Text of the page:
A new council will now shape NOTL.
The group, consisting of seven new councillors and one returning member, led by the newly elected Lord Mayor Betty Disero, was sworn in Monday night during the inaugural council meeting held at the Shaw Festival’s Jackie Maxwell Theatre.
Around 500 people in the community showed up for the occasion, offering enthusiastic rounds of applause to Disero, who gave her first comments as the leader of Niagara-on-the-Lake.
“On behalf of my colleagues and myself, I would like to thank family, friends, supporters and all of the people of NOTL for their participation in the municipal election,” Disero said.
“I am so excited to be here tonight, to mark this new beginning — a new chapter for NOTL. I say chapter, because of course we want to acknowledge our past. Today we stand at a crossroads of extraordinary opportunities. It is time to reflect seriously on the past, but also to look forward, to chart a positive course for the future.”
She said part of that course includes taking actions “to encourage, welcome and provide for a growing population of young families, because they are our future.”
During the past six months, she said she’s spoken with people from all across NOTL, and a “common theme kept coming up — What kind of town do we want NOTL to be?”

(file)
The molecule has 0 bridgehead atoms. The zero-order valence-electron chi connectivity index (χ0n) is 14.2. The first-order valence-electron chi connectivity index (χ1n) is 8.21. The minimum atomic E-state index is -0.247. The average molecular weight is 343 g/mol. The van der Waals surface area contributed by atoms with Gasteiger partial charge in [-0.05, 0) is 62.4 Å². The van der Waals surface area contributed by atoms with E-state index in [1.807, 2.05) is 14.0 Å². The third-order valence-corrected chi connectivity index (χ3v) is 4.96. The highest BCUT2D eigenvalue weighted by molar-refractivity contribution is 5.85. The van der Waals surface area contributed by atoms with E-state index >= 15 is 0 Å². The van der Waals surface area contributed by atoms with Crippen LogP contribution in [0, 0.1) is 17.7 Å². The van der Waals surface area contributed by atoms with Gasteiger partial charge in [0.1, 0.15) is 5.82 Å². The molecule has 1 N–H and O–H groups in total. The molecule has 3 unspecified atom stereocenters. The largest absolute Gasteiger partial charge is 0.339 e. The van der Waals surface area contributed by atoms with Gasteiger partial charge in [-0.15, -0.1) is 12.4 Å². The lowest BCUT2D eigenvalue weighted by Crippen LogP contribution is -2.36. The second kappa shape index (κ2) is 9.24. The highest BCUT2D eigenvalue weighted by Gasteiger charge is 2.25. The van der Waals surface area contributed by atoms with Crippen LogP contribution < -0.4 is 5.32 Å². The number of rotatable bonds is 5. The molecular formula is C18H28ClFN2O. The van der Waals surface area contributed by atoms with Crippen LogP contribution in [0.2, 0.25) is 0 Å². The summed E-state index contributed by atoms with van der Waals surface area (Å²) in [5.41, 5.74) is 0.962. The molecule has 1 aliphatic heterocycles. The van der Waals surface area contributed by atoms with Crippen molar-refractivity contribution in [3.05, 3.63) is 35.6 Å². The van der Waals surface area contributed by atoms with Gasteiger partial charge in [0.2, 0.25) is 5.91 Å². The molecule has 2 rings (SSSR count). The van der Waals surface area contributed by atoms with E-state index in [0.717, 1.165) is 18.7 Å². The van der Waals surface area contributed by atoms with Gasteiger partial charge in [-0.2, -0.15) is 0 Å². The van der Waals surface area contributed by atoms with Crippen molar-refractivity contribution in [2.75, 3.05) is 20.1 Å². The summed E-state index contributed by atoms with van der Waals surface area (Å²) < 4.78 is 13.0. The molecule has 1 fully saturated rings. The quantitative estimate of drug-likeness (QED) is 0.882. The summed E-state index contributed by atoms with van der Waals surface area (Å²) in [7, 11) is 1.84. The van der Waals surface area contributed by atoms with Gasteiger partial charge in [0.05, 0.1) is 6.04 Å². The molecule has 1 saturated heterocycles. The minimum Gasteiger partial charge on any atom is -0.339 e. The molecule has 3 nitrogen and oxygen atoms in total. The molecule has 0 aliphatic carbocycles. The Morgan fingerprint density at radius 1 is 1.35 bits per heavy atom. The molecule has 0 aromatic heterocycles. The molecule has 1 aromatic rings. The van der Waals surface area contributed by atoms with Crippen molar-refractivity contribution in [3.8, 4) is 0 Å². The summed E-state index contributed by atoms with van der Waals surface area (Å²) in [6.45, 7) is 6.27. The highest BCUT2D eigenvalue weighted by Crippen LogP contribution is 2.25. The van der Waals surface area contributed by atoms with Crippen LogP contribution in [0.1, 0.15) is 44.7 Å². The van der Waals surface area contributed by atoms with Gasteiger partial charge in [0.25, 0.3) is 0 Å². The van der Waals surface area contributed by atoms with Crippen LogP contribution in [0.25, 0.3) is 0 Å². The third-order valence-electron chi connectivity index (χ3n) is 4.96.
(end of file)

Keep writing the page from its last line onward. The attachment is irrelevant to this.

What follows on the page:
Disero said there are a number of issues facing the town that will shape our future, and addressed three during her speech.
The first was her belief in the importance of “sustaining a sense of community.”
“At the most basic level, people want to belong to something bigger than themselves, to feel the spirit of community that connects them to others,” she said. “As the town grows, we risk losing the personal connections that make this place so special. Most of us, both those of us who grew up here or who have moved here, cherish the friendliness of our neighbourhoods. We look forward to welcoming others, saying hello to people on the street, both those we know and those we don’t. We need to keep this spirit alive, by encouraging more people to get involved in building a stronger community. Otherwise we risk becoming just another bedroom suburb — we don’t know our neighbours, we just drive into garages and close the door.”
The second issue was development.
“We all know development has been a hot topic, not just during this election, but for the past 10 years or so. Some say it’s resistance to change. Some say growth is inevitable. Some close the door and don’t let any more people in. The councillors you see here tonight know that if we want to retain what makes NOTL special, we have to get organized. We have to complete the official plan. We need to make changes to our development processes. We need stronger design review policies. We need master plans. And most of all, throughout all this work, we need to balance the past with the future.”
The final issue she spoke about was the town’s financial situation.